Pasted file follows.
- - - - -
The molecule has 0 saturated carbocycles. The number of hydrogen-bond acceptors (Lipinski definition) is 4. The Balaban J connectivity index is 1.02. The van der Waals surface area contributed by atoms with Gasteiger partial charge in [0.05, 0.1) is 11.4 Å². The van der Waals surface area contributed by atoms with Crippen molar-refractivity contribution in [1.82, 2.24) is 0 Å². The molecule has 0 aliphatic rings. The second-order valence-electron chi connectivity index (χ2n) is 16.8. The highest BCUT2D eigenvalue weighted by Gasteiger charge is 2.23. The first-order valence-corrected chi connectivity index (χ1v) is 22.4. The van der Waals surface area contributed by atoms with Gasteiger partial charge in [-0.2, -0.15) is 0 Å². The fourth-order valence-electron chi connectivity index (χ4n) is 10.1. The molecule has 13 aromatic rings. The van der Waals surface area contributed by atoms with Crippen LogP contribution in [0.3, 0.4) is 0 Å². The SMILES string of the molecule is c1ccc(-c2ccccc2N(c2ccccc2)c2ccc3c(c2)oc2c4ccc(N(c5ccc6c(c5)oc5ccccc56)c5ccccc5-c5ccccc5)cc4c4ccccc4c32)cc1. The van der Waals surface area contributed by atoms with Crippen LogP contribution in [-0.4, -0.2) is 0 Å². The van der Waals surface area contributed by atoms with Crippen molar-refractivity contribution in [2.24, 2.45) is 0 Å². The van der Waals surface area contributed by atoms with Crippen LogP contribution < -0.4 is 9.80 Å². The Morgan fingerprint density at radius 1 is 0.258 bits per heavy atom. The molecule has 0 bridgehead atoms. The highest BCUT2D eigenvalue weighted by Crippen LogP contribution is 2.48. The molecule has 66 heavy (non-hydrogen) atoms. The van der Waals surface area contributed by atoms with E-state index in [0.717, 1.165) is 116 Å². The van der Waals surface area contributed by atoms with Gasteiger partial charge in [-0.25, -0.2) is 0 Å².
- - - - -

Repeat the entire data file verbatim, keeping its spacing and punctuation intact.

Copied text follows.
The molecule has 0 saturated carbocycles. The number of hydrogen-bond acceptors (Lipinski definition) is 4. The Balaban J connectivity index is 1.02. The van der Waals surface area contributed by atoms with Gasteiger partial charge in [0.05, 0.1) is 11.4 Å². The van der Waals surface area contributed by atoms with Crippen molar-refractivity contribution in [1.82, 2.24) is 0 Å². The molecule has 0 aliphatic rings. The second-order valence-electron chi connectivity index (χ2n) is 16.8. The highest BCUT2D eigenvalue weighted by Gasteiger charge is 2.23. The first-order valence-corrected chi connectivity index (χ1v) is 22.4. The van der Waals surface area contributed by atoms with Gasteiger partial charge in [-0.2, -0.15) is 0 Å². The fourth-order valence-electron chi connectivity index (χ4n) is 10.1. The molecule has 13 aromatic rings. The van der Waals surface area contributed by atoms with Crippen LogP contribution in [0.3, 0.4) is 0 Å². The SMILES string of the molecule is c1ccc(-c2ccccc2N(c2ccccc2)c2ccc3c(c2)oc2c4ccc(N(c5ccc6c(c5)oc5ccccc56)c5ccccc5-c5ccccc5)cc4c4ccccc4c32)cc1. The van der Waals surface area contributed by atoms with Crippen LogP contribution in [-0.4, -0.2) is 0 Å². The van der Waals surface area contributed by atoms with Crippen molar-refractivity contribution in [2.24, 2.45) is 0 Å². The van der Waals surface area contributed by atoms with Crippen LogP contribution < -0.4 is 9.80 Å². The Morgan fingerprint density at radius 1 is 0.258 bits per heavy atom. The molecule has 0 bridgehead atoms. The highest BCUT2D eigenvalue weighted by Crippen LogP contribution is 2.48. The molecule has 66 heavy (non-hydrogen) atoms. The van der Waals surface area contributed by atoms with E-state index in [0.717, 1.165) is 116 Å². The van der Waals surface area contributed by atoms with Gasteiger partial charge in [-0.25, -0.2) is 0 Å².